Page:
Golden Ears Bridge
The Golden Ears Bridge is a six-lane extradosed bridge in Metro Vancouver, British Columbia. It spans the Fraser River, connecting Langley on the south side with Pitt Meadows and Maple Ridge on the north side. The bridge, owned by TransLink, has a clearance of 40 metres, and with a span of 2410 m (7907 ft.). It is the longest extradosed bridge in North America. It opened to traffic on June 16, 2009. The construction project, officially launched in June 2006, created 14 kilometres of new road. The Golden Ears Way has direct connections to the Lougheed Highway, Maple Meadows Way, 113B Avenue, 200th Street, 176th Street ( Highway 15) and the Trans-Canada Highway ( Highway 1). After the opening of the bridge Translink ceased operation of the Albion Ferry on July 31, 2009, a passenger/vehicle ferry that had been operational since June 7, 1957. It employed 59 full-time and 18 auxiliary employees. In 2003, annual traffic amounted to 1.5 million vehicles and 4.0 million passengers.

The Golden Ears Bridge opened at 2:00AM on June 16, 2009 and has a fixed total construction cost of $808 million ( CAD). The construction contract has been let to a joint venture of CH2M Hill and Bilfinger Berger.

The project was named through a community process and reflects the well-known lower Fraser Valley landmark, the Golden Ears peaks, which crown Mount Blanshard in Golden Ears Provincial Park. The successful submission to name the bridge was that of George Tabert, a local pastor.


  • August 6 - Environmental certification was received
  • September 15 - TransLink and the Katzie First Nation signed a Benefit Agreement
  • November - The Greater Vancouver Transportation Authority Act was amended to allow for tolling

  • January - A Request for Proposals was issued for the design, construction, operation, maintenance and rehabilitation
  • February 16 - A bylaw governing tolling was passed by TransLink
  • June 22 - TransLink and the four municipalities ( Langley, Maple Ridge, Pitt Meadows and Surrey) finalized the Golden Ears Bridge Master Municipal Agreement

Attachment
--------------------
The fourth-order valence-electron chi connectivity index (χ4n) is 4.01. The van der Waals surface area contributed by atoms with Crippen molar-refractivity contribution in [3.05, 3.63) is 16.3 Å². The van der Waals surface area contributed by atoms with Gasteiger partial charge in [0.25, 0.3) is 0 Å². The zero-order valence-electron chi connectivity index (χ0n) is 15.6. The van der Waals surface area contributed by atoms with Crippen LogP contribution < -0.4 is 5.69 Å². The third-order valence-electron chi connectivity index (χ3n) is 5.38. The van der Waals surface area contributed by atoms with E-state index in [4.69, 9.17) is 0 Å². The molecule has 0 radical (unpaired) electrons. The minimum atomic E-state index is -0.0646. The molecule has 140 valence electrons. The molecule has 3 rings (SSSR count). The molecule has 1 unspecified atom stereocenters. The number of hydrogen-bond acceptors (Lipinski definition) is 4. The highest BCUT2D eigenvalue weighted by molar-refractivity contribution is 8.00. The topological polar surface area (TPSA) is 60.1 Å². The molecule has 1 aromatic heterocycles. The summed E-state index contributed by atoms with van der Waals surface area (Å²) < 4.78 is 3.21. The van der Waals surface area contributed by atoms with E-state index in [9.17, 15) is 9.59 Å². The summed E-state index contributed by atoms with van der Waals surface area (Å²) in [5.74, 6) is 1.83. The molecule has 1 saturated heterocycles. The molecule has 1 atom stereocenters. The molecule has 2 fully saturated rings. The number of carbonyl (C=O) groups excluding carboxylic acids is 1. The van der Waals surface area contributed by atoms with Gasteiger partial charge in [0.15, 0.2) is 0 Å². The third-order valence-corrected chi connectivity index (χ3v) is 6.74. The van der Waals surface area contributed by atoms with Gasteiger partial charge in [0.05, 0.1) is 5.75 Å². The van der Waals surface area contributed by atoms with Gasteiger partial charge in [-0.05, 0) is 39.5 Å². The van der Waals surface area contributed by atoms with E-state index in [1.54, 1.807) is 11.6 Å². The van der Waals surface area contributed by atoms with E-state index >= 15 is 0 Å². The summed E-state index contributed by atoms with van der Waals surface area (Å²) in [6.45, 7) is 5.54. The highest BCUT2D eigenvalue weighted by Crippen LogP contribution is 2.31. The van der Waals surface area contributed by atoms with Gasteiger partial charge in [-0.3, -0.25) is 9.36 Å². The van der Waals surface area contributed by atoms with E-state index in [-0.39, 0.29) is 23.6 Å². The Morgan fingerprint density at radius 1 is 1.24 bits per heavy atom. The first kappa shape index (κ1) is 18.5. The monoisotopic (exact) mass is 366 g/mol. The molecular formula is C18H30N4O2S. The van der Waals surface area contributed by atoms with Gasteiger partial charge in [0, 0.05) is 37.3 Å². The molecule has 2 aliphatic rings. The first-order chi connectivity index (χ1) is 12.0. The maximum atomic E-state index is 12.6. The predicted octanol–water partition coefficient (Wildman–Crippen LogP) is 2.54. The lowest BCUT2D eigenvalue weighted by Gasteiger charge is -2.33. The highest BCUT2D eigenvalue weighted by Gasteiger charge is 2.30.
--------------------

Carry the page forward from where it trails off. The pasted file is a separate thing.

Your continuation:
• December 7 - TransLink selected Golden Crossing Group as the proponent to design, build, finance, operate, and maintain the bridge.

  • June 29 - Construction began.

  • June 5 - Pile cap and pier construction underway on the bridge.

  • June 20 - 3,600-year-old native site found with evidence of native horticulture. Excavation to end and construction to resume by mid-July.

  • June 14 - Bridge opened to pedestrians only
  • June 16 - Bridge opened to traffic

The new bridge uses an electronic tolling system to track vehicles that cross to recover construction costs. Tolls have not been used in the Lower Mainland since the 1960s when they were removed from all bridges. Drivers will have the option of opening a tolling account. This will include an electronic tolling device, or transponder, to be mounted on the vehicle's windshield. It will detect usage of the bridge, allowing toll charges to be automatically billed to the driver's account, streamlining the tolling process. Vehicles without an electronic tolling device will have their license plates identified through an automated video recognition system, and will be billed accordingly. Drivers of such vehicles will also have the option to pay for their trip in advance by establishing a temporary account with a credit card, and will pay a lower toll rate than if they did not establish such an account.

Estimated Toll Rates (2009)

Type of Vehicle Toll-Device Pre-paid Without a toll device Car $2.75 $3.30 $3.90 Truck or bus $5.55 $6.10 $6.65 Large truck $8.30 $8.90 $9.40 Motorcycle n/a $1.40 $2.50

Building Activity

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